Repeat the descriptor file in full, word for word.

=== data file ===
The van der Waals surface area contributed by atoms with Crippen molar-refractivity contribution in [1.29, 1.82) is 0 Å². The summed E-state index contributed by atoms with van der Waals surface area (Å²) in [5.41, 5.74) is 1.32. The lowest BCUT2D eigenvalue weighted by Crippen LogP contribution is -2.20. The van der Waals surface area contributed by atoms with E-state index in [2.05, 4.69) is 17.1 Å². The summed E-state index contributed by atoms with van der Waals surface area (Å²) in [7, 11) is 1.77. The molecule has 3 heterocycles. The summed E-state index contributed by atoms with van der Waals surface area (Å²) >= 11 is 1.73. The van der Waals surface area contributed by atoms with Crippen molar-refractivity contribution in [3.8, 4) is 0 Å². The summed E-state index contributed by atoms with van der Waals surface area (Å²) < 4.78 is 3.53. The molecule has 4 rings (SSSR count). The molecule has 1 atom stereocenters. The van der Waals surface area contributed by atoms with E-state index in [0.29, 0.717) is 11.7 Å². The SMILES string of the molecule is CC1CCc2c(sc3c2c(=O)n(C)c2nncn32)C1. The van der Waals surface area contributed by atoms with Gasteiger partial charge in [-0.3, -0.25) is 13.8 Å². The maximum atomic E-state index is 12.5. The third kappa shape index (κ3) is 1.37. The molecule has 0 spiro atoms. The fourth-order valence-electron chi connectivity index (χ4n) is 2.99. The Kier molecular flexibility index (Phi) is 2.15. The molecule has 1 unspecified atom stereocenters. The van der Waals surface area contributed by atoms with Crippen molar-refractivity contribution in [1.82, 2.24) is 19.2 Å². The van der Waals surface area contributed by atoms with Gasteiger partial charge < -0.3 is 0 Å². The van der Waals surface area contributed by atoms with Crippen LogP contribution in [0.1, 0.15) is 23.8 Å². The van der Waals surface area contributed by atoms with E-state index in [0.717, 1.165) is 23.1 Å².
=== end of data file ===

The van der Waals surface area contributed by atoms with Crippen molar-refractivity contribution in [1.29, 1.82) is 0 Å². The summed E-state index contributed by atoms with van der Waals surface area (Å²) in [5.41, 5.74) is 1.32. The lowest BCUT2D eigenvalue weighted by Crippen LogP contribution is -2.20. The van der Waals surface area contributed by atoms with E-state index in [2.05, 4.69) is 17.1 Å². The summed E-state index contributed by atoms with van der Waals surface area (Å²) in [7, 11) is 1.77. The molecule has 3 heterocycles. The summed E-state index contributed by atoms with van der Waals surface area (Å²) >= 11 is 1.73. The van der Waals surface area contributed by atoms with Crippen molar-refractivity contribution in [3.8, 4) is 0 Å². The summed E-state index contributed by atoms with van der Waals surface area (Å²) < 4.78 is 3.53. The molecule has 4 rings (SSSR count). The molecule has 1 atom stereocenters. The van der Waals surface area contributed by atoms with E-state index in [0.29, 0.717) is 11.7 Å². The SMILES string of the molecule is CC1CCc2c(sc3c2c(=O)n(C)c2nncn32)C1. The van der Waals surface area contributed by atoms with Gasteiger partial charge in [-0.3, -0.25) is 13.8 Å². The maximum atomic E-state index is 12.5. The third kappa shape index (κ3) is 1.37. The molecule has 0 spiro atoms. The fourth-order valence-electron chi connectivity index (χ4n) is 2.99. The Kier molecular flexibility index (Phi) is 2.15. The molecule has 1 unspecified atom stereocenters. The van der Waals surface area contributed by atoms with Crippen molar-refractivity contribution in [1.82, 2.24) is 19.2 Å². The van der Waals surface area contributed by atoms with Gasteiger partial charge < -0.3 is 0 Å². The van der Waals surface area contributed by atoms with Crippen LogP contribution in [0.1, 0.15) is 23.8 Å². The van der Waals surface area contributed by atoms with E-state index in [0.717, 1.165) is 23.1 Å².